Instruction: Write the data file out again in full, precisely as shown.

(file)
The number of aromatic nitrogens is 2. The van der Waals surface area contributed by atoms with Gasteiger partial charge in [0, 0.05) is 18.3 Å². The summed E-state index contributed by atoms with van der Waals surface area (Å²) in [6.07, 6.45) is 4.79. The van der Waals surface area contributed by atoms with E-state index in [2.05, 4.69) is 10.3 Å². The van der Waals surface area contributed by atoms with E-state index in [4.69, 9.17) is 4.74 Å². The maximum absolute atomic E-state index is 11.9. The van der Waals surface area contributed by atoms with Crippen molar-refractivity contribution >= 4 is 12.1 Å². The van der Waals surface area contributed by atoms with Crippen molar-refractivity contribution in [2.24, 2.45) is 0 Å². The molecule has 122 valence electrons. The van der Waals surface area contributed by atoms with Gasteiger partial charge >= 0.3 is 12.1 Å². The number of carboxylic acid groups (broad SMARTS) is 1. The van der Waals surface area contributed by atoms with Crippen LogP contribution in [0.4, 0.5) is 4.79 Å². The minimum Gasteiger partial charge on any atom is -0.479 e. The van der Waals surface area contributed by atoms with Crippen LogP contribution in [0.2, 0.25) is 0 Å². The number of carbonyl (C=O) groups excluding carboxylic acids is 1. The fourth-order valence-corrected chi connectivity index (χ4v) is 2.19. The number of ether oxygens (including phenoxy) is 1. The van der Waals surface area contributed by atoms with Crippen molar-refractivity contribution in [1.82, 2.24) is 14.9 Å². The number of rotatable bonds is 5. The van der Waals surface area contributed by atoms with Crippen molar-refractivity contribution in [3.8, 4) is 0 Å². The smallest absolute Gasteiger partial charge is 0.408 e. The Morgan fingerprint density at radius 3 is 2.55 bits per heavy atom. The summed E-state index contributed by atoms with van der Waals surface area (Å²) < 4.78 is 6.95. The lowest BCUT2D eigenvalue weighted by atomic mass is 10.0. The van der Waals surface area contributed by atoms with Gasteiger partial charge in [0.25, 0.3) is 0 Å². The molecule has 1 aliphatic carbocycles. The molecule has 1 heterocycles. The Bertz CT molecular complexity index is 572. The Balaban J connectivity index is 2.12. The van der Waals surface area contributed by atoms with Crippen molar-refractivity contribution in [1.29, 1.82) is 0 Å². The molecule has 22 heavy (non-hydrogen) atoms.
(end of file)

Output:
The number of aromatic nitrogens is 2. The van der Waals surface area contributed by atoms with Gasteiger partial charge in [0, 0.05) is 18.3 Å². The summed E-state index contributed by atoms with van der Waals surface area (Å²) in [6.07, 6.45) is 4.79. The van der Waals surface area contributed by atoms with E-state index in [2.05, 4.69) is 10.3 Å². The van der Waals surface area contributed by atoms with E-state index in [4.69, 9.17) is 4.74 Å². The maximum absolute atomic E-state index is 11.9. The van der Waals surface area contributed by atoms with Crippen molar-refractivity contribution >= 4 is 12.1 Å². The van der Waals surface area contributed by atoms with Crippen molar-refractivity contribution in [2.24, 2.45) is 0 Å². The molecule has 122 valence electrons. The van der Waals surface area contributed by atoms with Gasteiger partial charge >= 0.3 is 12.1 Å². The number of carboxylic acid groups (broad SMARTS) is 1. The van der Waals surface area contributed by atoms with Crippen LogP contribution in [0.4, 0.5) is 4.79 Å². The minimum Gasteiger partial charge on any atom is -0.479 e. The van der Waals surface area contributed by atoms with Crippen LogP contribution in [0.2, 0.25) is 0 Å². The number of carbonyl (C=O) groups excluding carboxylic acids is 1. The fourth-order valence-corrected chi connectivity index (χ4v) is 2.19. The number of ether oxygens (including phenoxy) is 1. The van der Waals surface area contributed by atoms with Crippen molar-refractivity contribution in [1.82, 2.24) is 14.9 Å². The number of rotatable bonds is 5. The van der Waals surface area contributed by atoms with Crippen molar-refractivity contribution in [3.8, 4) is 0 Å². The smallest absolute Gasteiger partial charge is 0.408 e. The Morgan fingerprint density at radius 3 is 2.55 bits per heavy atom. The summed E-state index contributed by atoms with van der Waals surface area (Å²) < 4.78 is 6.95. The lowest BCUT2D eigenvalue weighted by atomic mass is 10.0. The van der Waals surface area contributed by atoms with Gasteiger partial charge in [0.25, 0.3) is 0 Å². The molecule has 1 aliphatic carbocycles. The molecule has 1 heterocycles. The Bertz CT molecular complexity index is 572. The Balaban J connectivity index is 2.12. The van der Waals surface area contributed by atoms with Crippen molar-refractivity contribution in [1.29, 1.82) is 0 Å². The molecule has 22 heavy (non-hydrogen) atoms.